Morning Notes

County Government to Develop COVID-19 Memorial — “Fairfax County supervisors on Feb. 8 directed staff from the county’s Facilities Management Department, Park Authority and other agencies to begin planning for a COVID-19 memorial that will be placed on property owned by the county government or its park system.” [Sun Gazette]

Reston Association to Host Candidate Forum — Residents can meet candidates running for RA’s Board of Directors election in a debate-style forum on Feb. 23. [RA]

McKay Responds to Senate Move on Mask Authority — Fairfax County Board of Supervisors Chairman Jeff McKay said that he is deeply disappointed in the state Senate’s attempt to overturn local authority to be able to require masks in schools. He says that a “one size fits all directive will only put our children and teachers at risk.” [McKay]

Photo by David Taube

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Morning Notes

Reston Town Center sign during Monday’s snowstorm (photo by Ed Schudel)

State of Emergency Declared for Snow — “Governor Ralph Northam today declared a state of emergency in advance of a winter storm that is predicted to bring snow and other winter weather to many parts of Virginia. This storm, expected to arrive Thursday evening into Friday morning, comes on the heels of a storm Monday that left more than a foot of snow in some parts of the Commonwealth.” [Office of the Governor]

Reston Company Sponsors NASCAR Driver — The technology contractor Leidos is teaming up with basketball legend Michael Jordan’s racing team to become the official sponsor for Bubba Wallace, the only full-time African American driver in NASCAR. Wallace’s new Leidos No. 23 car will debut at the Circuit of the Americas in Austin, Texas, in March. [WTOP]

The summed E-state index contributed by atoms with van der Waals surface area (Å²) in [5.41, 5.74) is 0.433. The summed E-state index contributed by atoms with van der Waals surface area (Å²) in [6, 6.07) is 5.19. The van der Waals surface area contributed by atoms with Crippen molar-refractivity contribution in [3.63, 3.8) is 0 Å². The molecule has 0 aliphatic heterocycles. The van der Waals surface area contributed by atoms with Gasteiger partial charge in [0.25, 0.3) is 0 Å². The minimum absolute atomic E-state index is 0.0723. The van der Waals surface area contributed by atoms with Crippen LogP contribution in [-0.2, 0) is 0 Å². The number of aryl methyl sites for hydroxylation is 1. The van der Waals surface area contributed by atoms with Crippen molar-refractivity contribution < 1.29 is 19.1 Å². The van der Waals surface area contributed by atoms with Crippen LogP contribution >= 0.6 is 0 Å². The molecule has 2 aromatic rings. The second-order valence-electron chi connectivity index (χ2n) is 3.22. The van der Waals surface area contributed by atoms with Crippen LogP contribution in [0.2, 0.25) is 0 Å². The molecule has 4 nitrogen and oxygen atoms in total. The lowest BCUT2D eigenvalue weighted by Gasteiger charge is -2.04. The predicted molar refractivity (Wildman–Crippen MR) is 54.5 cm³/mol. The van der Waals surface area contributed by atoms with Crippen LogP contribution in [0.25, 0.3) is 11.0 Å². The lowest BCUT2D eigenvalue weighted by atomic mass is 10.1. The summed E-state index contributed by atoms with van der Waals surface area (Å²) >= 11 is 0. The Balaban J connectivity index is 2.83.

Cornerstones Highlighted in ‘State of the County’ Address — Community partnerships have been vital to Fairfax County’s COVID-19 response over the past year, Board of Supervisors Chairman Jeff McKay said earlier this week. The Reston-based nonprofit Cornerstones is among the groups involved, providing primary medical care, dental care, pharmacy assistance, and COVID-19 testing. [Patch]

County Seeks Farmers Market Vendors — Applications for farmers and other producers to serve as vendors at the Fairfax County Park Authority’s farmers markets will be open from Jan. 21 to Feb. 11. The county operates 10 markets, including the Lake Anne Village Center market in Reston and one by the Red Caboose in Old Town Herndon. [FCPA]

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As Silver Line Phase 2 slowly pulls into the station of completion, local officials are expressing their frustration at constant delays and missed deadlines.

In a brief update at yesterday’s (Sept. 28) Fairfax County Transportation Committee meeting, it was reiterated that Silver Line Phase 2 is expected to be substantially completed by the end of the year.

“In our discussions with [Metropolitan Washington Airports Authority], they are holding, at the moment, to the fourth quarter of 2021,” said Martha Elena Coello, special projects division chief for the Fairfax County Department of Transportation.

There are currently only two unresolved issues, according to a slideshow presented at the meeting, both of which are at the railyard and do not need to be resolved for substantial completion.